However, as ordinary citizens we have to question why only financial matters have been singled out for prosecution in this special High Court. How is it that cases relating to serious crimes like multiple murders, rape-murders, armed robbery and murder are considered to be of a lesser order and sent through the normal channels whereas financial matters have been given priority by this amendment to the Judicature Act. Other than the government’s need to put their political opponents in jail, was there any conceivable reason for the setting up of this Special High Court and to restrict its applicability to financial matters only? While it is true that the law has now been passed, the final discretion to refer cases to this Special High Court still lies with the Chief Justice. The question why this special court was set up in the first place will be a matter that the Chief Justice will have to give thought to. What does the public think about this Special Court? The following is what the media has been saying about the setting up of this Special High Court.

Daily Mirror (Sri Lanka)

The Daily Mirror carried an article titled “Justice delayed, justice denied: Verdict from the people’s court” dated 14 February which stated as follows: “There is a feeling among a section of the public that the law’s delays were one of the reasons for widespread public disapproval, disappointments and even anger which led to a massive protest vote against the government at the February 10 elections to 340 local councils. It was an important aspect of the verdict given by the court of the sovereign people. During the campaign for the January 8, 2015 presidential election, the then rainbow coalition leaders alleged that the Rajapaksa government’s VIP politicians, top officials and lackeys had plundered billions of dollars from public funds. But more than three years after taking office, the number of cases brought to courts has been few with the delay being attributed to various reasons…As for streamlining and expediting the courts procedure relating to serious cases of corruption or fraud, what should have been done in 2015 was presented as a draft bill only last week….the Prime Minister has said he hoped the number of these special High Courts could be increased to five…”

Press Trust of India

A Press Trust of India report titled “Special High Court to start hearing cases from July 4” dated 13 June 2018 stated as follows: “Sri Lanka’s first permanent High Court Trial-at-Bar, set up to expedite the high profile corruption cases against former government, will start hearing cases related to money laundering, graft and financial crimes from July 4, the Cabinet spokesman said today. Last month, Parliament had passed the Judicature (Amendment) Act, brought by the government to pave the way for setting up of special high courts to expedite hearing of corruption cases against former President Mahinda Rajapaksa’s administration, his family members and their associates.”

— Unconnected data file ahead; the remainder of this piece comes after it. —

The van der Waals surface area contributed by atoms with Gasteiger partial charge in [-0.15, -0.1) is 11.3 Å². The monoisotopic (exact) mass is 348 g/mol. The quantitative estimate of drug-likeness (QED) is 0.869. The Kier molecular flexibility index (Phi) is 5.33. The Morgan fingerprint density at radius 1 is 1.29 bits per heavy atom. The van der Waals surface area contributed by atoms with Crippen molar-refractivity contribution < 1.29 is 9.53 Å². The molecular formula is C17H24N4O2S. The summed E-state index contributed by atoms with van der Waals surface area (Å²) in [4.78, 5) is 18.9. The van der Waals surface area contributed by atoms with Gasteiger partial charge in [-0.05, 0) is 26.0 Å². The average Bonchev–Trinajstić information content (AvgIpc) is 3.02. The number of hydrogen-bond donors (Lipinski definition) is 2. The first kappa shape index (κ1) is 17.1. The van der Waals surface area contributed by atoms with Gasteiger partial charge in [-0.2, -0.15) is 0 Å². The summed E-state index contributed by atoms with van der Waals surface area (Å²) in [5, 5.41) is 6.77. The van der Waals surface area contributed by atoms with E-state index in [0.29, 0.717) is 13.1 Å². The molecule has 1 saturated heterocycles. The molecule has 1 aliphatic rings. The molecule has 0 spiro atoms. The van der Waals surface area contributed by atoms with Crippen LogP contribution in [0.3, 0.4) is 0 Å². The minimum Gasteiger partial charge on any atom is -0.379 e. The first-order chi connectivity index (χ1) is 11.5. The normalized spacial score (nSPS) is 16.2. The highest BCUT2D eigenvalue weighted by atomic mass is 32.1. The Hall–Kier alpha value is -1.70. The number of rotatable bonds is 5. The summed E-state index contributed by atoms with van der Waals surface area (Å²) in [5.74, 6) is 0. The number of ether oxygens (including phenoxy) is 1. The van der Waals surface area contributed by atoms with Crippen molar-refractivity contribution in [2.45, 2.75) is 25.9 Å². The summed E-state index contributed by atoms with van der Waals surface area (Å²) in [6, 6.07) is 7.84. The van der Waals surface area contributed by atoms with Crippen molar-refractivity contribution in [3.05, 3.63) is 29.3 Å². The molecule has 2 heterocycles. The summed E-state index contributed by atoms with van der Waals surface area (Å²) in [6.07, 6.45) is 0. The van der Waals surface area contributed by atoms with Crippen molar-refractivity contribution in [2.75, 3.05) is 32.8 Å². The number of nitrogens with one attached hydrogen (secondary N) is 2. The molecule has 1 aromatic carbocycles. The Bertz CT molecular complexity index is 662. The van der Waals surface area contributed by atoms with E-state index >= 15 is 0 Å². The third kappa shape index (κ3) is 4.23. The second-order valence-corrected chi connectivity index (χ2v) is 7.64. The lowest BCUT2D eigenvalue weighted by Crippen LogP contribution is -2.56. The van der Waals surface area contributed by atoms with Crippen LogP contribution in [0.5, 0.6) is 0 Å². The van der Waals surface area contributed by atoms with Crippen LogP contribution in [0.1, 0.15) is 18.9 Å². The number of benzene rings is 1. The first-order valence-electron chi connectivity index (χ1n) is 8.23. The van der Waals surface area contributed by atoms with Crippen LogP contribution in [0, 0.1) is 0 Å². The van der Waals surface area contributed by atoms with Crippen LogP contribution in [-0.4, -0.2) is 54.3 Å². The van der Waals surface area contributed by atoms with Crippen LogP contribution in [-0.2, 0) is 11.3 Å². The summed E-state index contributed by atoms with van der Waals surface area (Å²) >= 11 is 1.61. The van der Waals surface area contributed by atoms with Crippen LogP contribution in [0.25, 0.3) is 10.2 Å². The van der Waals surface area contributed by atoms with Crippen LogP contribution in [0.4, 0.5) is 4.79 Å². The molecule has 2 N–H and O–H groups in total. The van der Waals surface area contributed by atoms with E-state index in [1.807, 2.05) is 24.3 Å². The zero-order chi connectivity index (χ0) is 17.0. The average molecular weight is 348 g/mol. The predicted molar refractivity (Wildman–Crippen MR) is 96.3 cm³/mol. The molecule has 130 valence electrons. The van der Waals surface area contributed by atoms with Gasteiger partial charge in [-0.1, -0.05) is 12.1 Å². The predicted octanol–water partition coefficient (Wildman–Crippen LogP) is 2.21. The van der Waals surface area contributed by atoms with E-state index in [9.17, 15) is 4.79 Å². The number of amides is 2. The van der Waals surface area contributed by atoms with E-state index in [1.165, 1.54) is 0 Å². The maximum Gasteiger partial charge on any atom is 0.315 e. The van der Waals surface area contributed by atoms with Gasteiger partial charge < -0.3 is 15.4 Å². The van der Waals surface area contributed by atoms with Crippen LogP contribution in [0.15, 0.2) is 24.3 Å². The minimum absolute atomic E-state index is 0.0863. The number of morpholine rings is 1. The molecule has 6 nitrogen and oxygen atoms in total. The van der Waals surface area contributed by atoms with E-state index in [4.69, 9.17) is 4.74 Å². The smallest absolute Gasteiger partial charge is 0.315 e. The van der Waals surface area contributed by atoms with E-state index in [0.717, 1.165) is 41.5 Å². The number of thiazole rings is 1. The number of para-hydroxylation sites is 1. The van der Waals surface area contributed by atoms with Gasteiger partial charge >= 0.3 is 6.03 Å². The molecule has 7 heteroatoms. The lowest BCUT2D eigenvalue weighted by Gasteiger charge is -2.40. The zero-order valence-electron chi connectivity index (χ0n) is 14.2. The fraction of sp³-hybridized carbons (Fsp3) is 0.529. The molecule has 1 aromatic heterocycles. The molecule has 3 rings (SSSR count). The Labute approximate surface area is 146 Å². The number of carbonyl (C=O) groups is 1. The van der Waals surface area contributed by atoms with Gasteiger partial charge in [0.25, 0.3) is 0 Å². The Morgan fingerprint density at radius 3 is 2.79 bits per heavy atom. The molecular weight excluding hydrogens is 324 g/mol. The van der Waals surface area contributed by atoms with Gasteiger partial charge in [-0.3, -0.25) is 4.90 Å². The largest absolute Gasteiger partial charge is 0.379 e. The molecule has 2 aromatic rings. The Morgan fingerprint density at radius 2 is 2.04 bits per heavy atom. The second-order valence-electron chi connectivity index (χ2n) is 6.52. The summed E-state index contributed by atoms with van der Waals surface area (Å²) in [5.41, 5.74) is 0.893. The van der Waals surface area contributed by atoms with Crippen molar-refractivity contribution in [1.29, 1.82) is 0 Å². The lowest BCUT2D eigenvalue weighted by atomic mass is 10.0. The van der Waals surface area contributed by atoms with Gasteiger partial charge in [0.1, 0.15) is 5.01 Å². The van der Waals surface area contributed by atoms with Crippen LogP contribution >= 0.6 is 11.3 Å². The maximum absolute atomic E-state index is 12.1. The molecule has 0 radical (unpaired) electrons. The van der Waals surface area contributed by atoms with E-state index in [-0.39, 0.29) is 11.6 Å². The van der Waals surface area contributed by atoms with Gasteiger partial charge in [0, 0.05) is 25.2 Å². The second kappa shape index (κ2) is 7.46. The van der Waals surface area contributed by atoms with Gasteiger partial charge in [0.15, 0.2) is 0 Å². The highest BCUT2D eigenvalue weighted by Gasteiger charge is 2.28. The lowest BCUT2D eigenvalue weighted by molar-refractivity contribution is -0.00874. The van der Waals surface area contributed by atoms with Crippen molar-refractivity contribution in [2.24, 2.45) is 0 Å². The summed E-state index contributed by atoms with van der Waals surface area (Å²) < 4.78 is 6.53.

Agence France Presse

AFP published a story under the title “Sri Lanka sets up special courts for Rajapakse-era graft” on 31 January 2018 which stated as follows. “Members of the administration of former Sri Lankan president Mahinda Rajapakse are accused of stealing vast sums from government coffers. Sri Lanka is to set up special courts to investigate charges of corruption amounting to billions of dollars under former president Mahinda Rajapakse, the government said on Wednesday. The move, designed to accelerate the process of trying such cases, follows criticism over the slow pace of justice under the government elected three years ago. President Maithripala Sirisena came to power in 2015 promising to stamp out corruption and punish members of the former administration accused of stealing vast sums from Sri Lanka’s coffers during Rajapakse’s decade in power.”


Reuters filed a story titled “Sri Lanka parliament backs special courts for bribery, corruption cases” on May 9, 2018 where they said “Sri Lankan parliament on Wednesday approved a new law to establish courts to handle cases related to bribery and corruption to speed up cases that have dragged on for years… ‘Parliament has responsibility over public money and all members have a right to take legal action against the people who wasted it’, Justice Minister Thalatha Atukorale told parliament. She said there was a perception that some suspects had not been ‘brought to book’.  Her comments appear to be aimed at former officials who served under former president Mahinda Rajapaksa and his family members, who President Maithripala Sirisena’s government accuses of misappropriation of public funds. Several members of the Rajapaksa family are facing police probes for alleged financial crimes, but none have yet faced trial…”